I find myself interacting more and more with AI — some good times, some not so much...
Artificial intelligence. You know no one in marketing or PR came up with that term. It sure doesn’t draw me in — I don’t even like to think about artificial sweetener. But I find myself interacting more and more with AI — some good times, some not so much.
I was among the first wave of Alexa adopters, jumping onto the waiting list of consumers itching to bring a voice bot into my home. Things went well enough with my first Echo that when I upgraded a Sonos speaker I made sure I got one with Alexa built in, too. I ping Alexa daily (she answers to “Echo” on the living room speaker to avoid a cacophony of responses) for the weather and to set timers — and often to have her play music or the radio. When I’m really lazy, I ask her the time.
I have a Google Home, too. At least Alexa has a human name. I really don’t like having to say, “Hey” and then the name of a multinational tech company just to set a kitchen timer or listen to the news while making dinner. And then having to say it again to raise the volume. That Google named its voice engine “Google Assistant” doesn’t make me warm to her, either. It’s like Google doesn’t want us to be friends. At least you can just say, “Stop,” to turn off a timer; it was the bot that gave me that friendly tip.
Siri and I have never gotten along. She never seems to have an answer for what I want to know. And if multiple people have an iPhone, that’s trouble. Last night my partner asked her Siri how much time was left on a timer; my Siri answered: “The timer is not running.” Then Liz had to pick up her phone, get facially approved (great use of AI!) and then tap the clock icon. An analog timer would have been more gratifying.
I use Alexa every day, but I admit we haven’t progressed much over five years. That’s not for the lack of effort from Alexa developers. They seem hard at work coming up with new ways to make Alexa more capable, and recently I’ve noticed her extra effort when I ask for the forecast: “Would you like to know the weather for tomorrow?”
But I have trust issues. Even before publicized reports of Alexa spewing a private conversation to an Echo owners’ friends, I was wary of a smart speaker listening to everything I say so I didn’t give her access to my contacts. Voice engine companies tell us the mics are only triggered by certain wake words, but I know better. I wish I had a dollar for every time Alexa or Siri barged in on a conversation uninvited. Sometimes Alexa wakes up, unsummoned, and says something totally out of the blue.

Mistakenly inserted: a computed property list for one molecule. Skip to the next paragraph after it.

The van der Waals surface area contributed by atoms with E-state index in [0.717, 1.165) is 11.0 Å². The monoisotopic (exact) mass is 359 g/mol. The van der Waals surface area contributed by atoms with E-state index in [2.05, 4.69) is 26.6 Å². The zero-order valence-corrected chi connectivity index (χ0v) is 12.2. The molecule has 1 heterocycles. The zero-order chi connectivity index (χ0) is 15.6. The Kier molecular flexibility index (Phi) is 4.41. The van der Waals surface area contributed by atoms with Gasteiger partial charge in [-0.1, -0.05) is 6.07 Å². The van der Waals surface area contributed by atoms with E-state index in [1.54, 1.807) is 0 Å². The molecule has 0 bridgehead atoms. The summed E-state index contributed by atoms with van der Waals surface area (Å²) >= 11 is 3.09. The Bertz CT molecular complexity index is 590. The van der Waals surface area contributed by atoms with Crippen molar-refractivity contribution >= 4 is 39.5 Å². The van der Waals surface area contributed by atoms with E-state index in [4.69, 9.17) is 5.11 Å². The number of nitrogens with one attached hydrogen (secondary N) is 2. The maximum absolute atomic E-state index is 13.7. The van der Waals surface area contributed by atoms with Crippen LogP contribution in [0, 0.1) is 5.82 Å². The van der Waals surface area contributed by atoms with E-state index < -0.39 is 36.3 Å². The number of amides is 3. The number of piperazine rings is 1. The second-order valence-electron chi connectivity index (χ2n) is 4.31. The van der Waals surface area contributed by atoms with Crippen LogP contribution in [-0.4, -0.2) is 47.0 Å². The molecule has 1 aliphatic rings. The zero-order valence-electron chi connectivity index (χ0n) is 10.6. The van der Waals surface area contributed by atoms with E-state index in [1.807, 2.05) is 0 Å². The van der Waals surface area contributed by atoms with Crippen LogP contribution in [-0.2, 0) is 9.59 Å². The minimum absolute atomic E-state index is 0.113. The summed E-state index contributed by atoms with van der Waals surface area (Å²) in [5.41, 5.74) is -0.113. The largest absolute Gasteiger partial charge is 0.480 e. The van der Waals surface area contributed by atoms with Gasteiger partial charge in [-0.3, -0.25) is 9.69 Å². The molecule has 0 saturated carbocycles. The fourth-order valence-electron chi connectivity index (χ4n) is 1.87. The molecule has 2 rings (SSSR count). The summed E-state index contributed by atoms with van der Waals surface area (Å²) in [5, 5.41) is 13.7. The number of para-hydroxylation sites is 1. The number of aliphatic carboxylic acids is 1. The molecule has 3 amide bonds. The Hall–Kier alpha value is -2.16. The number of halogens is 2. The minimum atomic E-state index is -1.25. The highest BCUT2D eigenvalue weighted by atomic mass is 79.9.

Eerily, this morning I told Liz my topic for the week was “AI and my trust issues,” and the Sonos speaker chimed in. Nothing in the preceding sentence sounded remotely like “Alexa.”
Consumer-facing companies had already been moving to AI bots for customer service, and they’ve ramped up those efforts during the coronavirus pandemic. That makes sense with call centers affected by new workplace rules. Banks and internet service providers are referencing longer wait times than usual and steering customers toward apps and chatbots. I’m all for efficiency — I hate waiting on hold on the phone — but bots haven’t had the tools to handle my specific needs.
After a fraudulent charge was made on my debit card a few weeks ago, the bank’s AI detectives nailed it when it was highly unlikely that during New York on Pause I had made a $100 charge at a New Jersey gas station at 6 a.m. on a Saturday morning. AI caught the fraud; a real person called me and put me through the paces on the phone to be sure I wasn’t the scammer. All good.
A few days later, my bank statement had three $100 charges, same gas station. The bank warned on the website that hold times to speak to a live person were “longer than usual” during the COVID-19 crisis. But when I tried to use the mobile app or website bot, there wasn’t an option to question fraudulent debit card charges. I picked up the phone and an hour and six minutes later, a live person reassured me the issue would be resolved. I look forward to when the bots can handle more serious issues like mine … quickly.
I tried to go through the Verizon website last weekend to cancel Showtime after the free trial ended. “We’re here and ready 24/7,” the website trumpeted, pushing online services and apps. When I clicked through to the add or change service option, I got a “Bad Message 431.” I picked up the phone, and just under 10 minutes later, I was speaking to a live person, whose job was to pitch me on router protection before processing my cancellation.
I know AI is making day-to-day life better. If you had told me 10 years ago I’d be depositing a check by phone someday, I’d have been amazed. With a taste of what AI can do, I want it to do it all — and better.